For those of us in the merger and acquisition or “deal” business, buying and selling companies is second nature. We live through transaction after transaction, buying and selling companies as routinely as middle market businesses provide their own products or services.
But, in most cases, the people involved in the middle market companies we buy and sell go through the merger and acquisition process only one time. Most entrepreneurs and business owners don’t know what to expect from the sale of their company. Consequently, many times, out of ignorance, middle market business owners do themselves a grand disservice by failing to plan well for the biggest deal of their lives.
Over the next few months, I’ll be walking through the deal process step by step so you can be educated as to what a transaction will look and feel like. I’ll be looking at the inner workings of a middle market deal, and providing tips so that you can be successful when you are ready to pull the trigger on your transaction.
I’ll be dividing this series into nine articles:
Part I – Introduction and Goals
Part III – Hiring an Intermediary
Part IV – Marketing Your Company
Part V – Early Discussions and Indications of Interest
Part VI – Management Meetings, Deeper Dives, and Letters of Intent
Part VII – Due Diligence
Part VIII – The “Docs”
Part IX – Closing and Post-Closing
PART I: Introduction and Goals
What is a Deal?
Merger and acquisition deals can take a variety of forms depending on the goals and needs of the buyer, the seller and the amount of the target company that is acquired by a buyer.
There are three general types of transactions: (a) the acquirer buys all of the target company, (b) the acquirer buys a majority, but not all of the target company, and (c) the acquirer buys a minority of the target company.
The most known of these is the first, where the acquirer buys the entire target. This is the sort of transaction that is frequently read about on the front page of the Wall Street Journal (e.g., Facebook buys WhatsApp, Comcast buys Time Warner Cable, or Exxon buys Mobil Oil). A full buyout is also the type of transaction that is most common when a middle market company is acquired by a strategic buyer (most often, a larger competitor or a complementary business).
The others are more common to the middle market, but aren’t seen as often in large cap transactions.
Majority, but not complete buyouts are typical of private equity acquisitions. Private equity firms are most often interested in companies where management continues seamlessly downstream of a transaction, so these transactions frequently include a continued ownership stake by the founder or the management team.
Minority acquisitions are common to the world of venture capital, where a company needs to raise cash to grow, but where there is no intent by anyone to change the management team or the ownership group over the short term. While these sorts of deals are very similar to full or majority acquisitions, they don’t occur very often in the context of middle market M&A deals.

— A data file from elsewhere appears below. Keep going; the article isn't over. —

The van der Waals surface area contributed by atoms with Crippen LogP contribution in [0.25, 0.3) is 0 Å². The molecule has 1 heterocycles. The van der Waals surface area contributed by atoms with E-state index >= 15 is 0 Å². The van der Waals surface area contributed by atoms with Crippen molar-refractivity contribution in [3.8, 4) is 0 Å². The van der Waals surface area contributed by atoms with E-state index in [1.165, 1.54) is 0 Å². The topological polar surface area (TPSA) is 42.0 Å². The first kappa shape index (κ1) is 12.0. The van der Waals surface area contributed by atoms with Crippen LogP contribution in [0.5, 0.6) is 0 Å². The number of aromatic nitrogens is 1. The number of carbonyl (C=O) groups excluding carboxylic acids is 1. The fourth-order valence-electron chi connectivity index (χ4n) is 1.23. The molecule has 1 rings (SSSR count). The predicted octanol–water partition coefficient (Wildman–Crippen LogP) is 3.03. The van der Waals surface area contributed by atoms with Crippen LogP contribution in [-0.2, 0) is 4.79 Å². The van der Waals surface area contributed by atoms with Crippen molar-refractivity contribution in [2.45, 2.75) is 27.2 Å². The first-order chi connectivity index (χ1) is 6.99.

The first, and most important step to take is to analyze your own goals for wanting a transaction and deciding what type of deal you should be aiming for. This step is crucial because it will define how you prepare for the transaction and how to best structure the company for a successful sale.
Generally, business owners in the middle market have one of two entirely different reasons for wanting to sell. The first is the more obvious in a country seeing an aging baby-boomer population, and that is retirement. The second is that the company has reached constraints in its growth and that it needs a partner to help remove those constraints in order for the company to continue growing. These limitations can include: the inability to raise capital, a lack of skills and/or infrastructure, or an unwillingness to take additional risk. Since many middle market companies grow from the heart, soul, and wallet of an individual entrepreneur, there is often a transition that takes place at some point in the growth of a successful middle market company to bridge the company from individual ownership to a more institutional company.
Depending on whether your goal is one of these reasons or some combination of the two (partners of unequal ages, family transitions, etc.), you’ll want to carefully think through what you are trying to accomplish with a transaction.
When you first start thinking about a sale of your company, try to identify what you are trying to accomplish. Are you looking to retire? Take chips off the table? Accelerate growth? Restructure the Ownership of the company? Each of these goals will require slightly different paths forward.
Part II – Preparation
Michael Schwerdtfeger is a managing director at Chapman Associates. Michael and his team are focused on providing exceptional results through sell-side mergers and acquisitions advisement to entrepreneurs and business owners exclusively. Michael leverages his 20 years of diverse experience handling complex business transactions to help guide his middle-market clients to the best possible deal outcomes.